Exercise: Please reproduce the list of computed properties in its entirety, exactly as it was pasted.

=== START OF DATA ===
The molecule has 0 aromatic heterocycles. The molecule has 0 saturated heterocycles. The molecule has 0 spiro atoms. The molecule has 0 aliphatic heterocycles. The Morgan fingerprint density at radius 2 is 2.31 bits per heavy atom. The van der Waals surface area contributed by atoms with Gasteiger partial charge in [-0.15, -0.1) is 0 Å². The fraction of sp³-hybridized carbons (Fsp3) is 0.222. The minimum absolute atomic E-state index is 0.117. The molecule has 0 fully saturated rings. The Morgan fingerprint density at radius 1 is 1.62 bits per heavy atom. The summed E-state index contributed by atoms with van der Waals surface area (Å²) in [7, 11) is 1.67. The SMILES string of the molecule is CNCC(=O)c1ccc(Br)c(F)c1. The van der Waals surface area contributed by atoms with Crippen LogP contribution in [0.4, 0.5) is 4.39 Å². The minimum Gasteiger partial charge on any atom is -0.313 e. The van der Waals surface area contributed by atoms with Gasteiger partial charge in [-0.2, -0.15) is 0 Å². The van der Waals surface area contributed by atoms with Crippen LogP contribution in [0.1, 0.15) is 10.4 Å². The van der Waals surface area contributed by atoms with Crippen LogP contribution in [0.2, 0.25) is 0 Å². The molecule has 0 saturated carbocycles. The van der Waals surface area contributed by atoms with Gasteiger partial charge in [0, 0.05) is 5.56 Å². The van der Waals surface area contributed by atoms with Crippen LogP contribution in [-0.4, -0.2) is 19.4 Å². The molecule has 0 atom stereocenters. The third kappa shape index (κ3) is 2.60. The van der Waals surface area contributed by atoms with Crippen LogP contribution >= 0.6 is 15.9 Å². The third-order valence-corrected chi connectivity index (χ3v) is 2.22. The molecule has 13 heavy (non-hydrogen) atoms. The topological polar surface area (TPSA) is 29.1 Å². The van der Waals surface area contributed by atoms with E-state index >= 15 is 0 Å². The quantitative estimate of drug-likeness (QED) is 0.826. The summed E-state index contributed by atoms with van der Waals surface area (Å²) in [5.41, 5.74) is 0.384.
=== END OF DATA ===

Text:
The molecule has 0 aromatic heterocycles. The molecule has 0 saturated heterocycles. The molecule has 0 spiro atoms. The molecule has 0 aliphatic heterocycles. The Morgan fingerprint density at radius 2 is 2.31 bits per heavy atom. The van der Waals surface area contributed by atoms with Gasteiger partial charge in [-0.15, -0.1) is 0 Å². The fraction of sp³-hybridized carbons (Fsp3) is 0.222. The minimum absolute atomic E-state index is 0.117. The molecule has 0 fully saturated rings. The Morgan fingerprint density at radius 1 is 1.62 bits per heavy atom. The summed E-state index contributed by atoms with van der Waals surface area (Å²) in [7, 11) is 1.67. The SMILES string of the molecule is CNCC(=O)c1ccc(Br)c(F)c1. The van der Waals surface area contributed by atoms with Crippen LogP contribution in [0.4, 0.5) is 4.39 Å². The minimum Gasteiger partial charge on any atom is -0.313 e. The van der Waals surface area contributed by atoms with Gasteiger partial charge in [-0.2, -0.15) is 0 Å². The van der Waals surface area contributed by atoms with Crippen LogP contribution in [0.1, 0.15) is 10.4 Å². The van der Waals surface area contributed by atoms with Crippen LogP contribution in [0.2, 0.25) is 0 Å². The molecule has 0 saturated carbocycles. The van der Waals surface area contributed by atoms with Gasteiger partial charge in [0, 0.05) is 5.56 Å². The van der Waals surface area contributed by atoms with Crippen LogP contribution in [-0.4, -0.2) is 19.4 Å². The molecule has 0 atom stereocenters. The third kappa shape index (κ3) is 2.60. The van der Waals surface area contributed by atoms with Crippen LogP contribution >= 0.6 is 15.9 Å². The third-order valence-corrected chi connectivity index (χ3v) is 2.22. The molecule has 13 heavy (non-hydrogen) atoms. The topological polar surface area (TPSA) is 29.1 Å². The van der Waals surface area contributed by atoms with E-state index >= 15 is 0 Å². The quantitative estimate of drug-likeness (QED) is 0.826. The summed E-state index contributed by atoms with van der Waals surface area (Å²) in [5.41, 5.74) is 0.384.